1932

Abstract

Unlike most mammals, human fathers cooperate with mothers to care for young to an extraordinary degree. Human paternal care likely evolved alongside our unique life history strategy of raising slow-developing, energetically costly children, often in rapid succession. Adaptive frameworks generally assume that paternal provisioning played a critical role in this pattern's emergence. We draw on nonhuman primate data to propose that nonprovisioning forms of low-cost hominin male care were potentially foundational and ratcheted up through evolutionary time, helping facilitate social contexts for later subsistence specialization and sharing. We then argue for expanding the breadth of anthropological research on paternal effects in families, particularly in three domains: direct care and teaching;social capital cultivation; and reduction of family conflict. Anthropologists can greatly contribute to conversations about the determinants of children's development across contexts, but we need to ask more expansive questions about the pathways through which caregivers (including fathers) affect child outcomes.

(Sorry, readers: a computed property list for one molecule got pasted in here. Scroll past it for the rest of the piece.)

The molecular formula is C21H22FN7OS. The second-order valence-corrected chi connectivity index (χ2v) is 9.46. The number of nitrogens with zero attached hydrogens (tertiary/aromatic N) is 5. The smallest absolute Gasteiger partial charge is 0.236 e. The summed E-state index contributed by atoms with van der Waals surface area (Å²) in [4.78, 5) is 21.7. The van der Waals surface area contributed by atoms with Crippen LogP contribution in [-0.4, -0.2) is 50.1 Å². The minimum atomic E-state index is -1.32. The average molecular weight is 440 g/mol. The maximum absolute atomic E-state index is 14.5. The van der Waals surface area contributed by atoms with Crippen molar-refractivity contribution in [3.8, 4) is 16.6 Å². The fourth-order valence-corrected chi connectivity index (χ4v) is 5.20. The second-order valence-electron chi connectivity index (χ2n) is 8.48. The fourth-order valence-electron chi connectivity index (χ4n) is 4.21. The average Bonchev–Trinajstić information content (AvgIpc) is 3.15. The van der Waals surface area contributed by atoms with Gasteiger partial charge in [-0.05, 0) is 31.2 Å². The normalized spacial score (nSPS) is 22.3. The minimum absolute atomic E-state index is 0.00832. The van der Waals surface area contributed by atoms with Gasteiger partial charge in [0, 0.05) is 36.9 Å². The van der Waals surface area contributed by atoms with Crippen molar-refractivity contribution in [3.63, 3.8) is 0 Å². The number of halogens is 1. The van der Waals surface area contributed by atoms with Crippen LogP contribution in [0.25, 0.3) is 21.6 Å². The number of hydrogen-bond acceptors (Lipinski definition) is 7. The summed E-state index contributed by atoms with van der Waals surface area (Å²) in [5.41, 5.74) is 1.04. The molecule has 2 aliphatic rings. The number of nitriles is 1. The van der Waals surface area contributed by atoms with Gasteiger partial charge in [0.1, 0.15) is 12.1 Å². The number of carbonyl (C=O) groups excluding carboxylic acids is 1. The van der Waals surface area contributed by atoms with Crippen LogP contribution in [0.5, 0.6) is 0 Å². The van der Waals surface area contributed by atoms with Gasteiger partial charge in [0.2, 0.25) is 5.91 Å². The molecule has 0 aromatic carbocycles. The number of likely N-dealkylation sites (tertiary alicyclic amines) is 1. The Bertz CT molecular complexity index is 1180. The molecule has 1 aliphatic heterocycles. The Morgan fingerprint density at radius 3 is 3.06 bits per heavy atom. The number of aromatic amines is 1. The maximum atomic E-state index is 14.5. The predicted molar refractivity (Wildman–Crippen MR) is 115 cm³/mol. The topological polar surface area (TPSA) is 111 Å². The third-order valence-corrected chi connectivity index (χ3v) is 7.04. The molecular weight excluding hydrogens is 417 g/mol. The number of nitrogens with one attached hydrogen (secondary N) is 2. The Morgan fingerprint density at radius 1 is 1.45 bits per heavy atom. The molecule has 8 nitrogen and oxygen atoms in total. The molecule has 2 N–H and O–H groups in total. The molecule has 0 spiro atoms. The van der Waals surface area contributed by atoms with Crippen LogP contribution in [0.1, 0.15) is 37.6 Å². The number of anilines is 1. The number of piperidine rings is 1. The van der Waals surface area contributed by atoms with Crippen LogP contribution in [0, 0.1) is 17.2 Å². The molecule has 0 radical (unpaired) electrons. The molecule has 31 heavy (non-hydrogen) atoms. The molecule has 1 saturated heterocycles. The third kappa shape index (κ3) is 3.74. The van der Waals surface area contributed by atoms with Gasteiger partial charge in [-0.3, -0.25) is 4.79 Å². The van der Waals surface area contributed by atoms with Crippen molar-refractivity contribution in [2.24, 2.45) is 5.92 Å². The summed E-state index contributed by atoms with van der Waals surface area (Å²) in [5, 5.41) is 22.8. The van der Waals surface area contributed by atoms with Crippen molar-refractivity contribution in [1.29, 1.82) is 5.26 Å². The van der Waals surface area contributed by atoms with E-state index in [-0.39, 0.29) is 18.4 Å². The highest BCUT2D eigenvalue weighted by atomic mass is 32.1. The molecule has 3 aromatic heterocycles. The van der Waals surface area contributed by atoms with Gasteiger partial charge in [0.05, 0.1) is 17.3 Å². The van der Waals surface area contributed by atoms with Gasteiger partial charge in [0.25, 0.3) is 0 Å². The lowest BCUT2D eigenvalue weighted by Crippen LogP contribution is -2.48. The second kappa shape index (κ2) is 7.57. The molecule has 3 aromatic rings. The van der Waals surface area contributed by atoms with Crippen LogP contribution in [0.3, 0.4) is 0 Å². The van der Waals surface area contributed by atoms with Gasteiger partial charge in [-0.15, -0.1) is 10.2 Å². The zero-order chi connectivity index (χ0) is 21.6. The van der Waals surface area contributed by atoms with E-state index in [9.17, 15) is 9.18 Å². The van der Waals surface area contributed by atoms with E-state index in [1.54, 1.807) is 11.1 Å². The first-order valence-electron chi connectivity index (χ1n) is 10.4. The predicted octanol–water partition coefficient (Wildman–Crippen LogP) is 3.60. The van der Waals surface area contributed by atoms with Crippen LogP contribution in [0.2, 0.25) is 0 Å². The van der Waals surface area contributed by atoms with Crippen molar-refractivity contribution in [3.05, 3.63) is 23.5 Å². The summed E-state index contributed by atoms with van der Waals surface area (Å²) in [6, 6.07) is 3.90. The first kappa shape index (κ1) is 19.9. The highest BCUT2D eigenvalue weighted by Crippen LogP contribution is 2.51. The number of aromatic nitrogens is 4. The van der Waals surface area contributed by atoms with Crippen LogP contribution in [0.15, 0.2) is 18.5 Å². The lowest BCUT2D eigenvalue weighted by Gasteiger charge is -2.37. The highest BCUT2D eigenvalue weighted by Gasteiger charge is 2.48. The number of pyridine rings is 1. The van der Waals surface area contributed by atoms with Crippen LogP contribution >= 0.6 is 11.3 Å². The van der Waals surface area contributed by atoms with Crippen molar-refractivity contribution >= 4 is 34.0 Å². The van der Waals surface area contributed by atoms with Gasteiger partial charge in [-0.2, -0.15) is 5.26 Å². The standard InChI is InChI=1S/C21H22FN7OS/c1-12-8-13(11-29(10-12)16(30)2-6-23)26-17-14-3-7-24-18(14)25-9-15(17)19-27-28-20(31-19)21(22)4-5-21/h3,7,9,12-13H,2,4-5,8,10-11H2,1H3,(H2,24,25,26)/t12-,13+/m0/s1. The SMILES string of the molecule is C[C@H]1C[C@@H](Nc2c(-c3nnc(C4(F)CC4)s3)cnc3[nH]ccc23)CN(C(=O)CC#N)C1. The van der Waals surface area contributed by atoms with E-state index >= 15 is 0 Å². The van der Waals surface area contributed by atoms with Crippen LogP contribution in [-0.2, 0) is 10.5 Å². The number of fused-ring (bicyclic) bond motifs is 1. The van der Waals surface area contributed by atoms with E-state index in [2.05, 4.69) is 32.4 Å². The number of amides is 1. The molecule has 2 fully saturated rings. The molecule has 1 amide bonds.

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2020-10-21
2024-05-25
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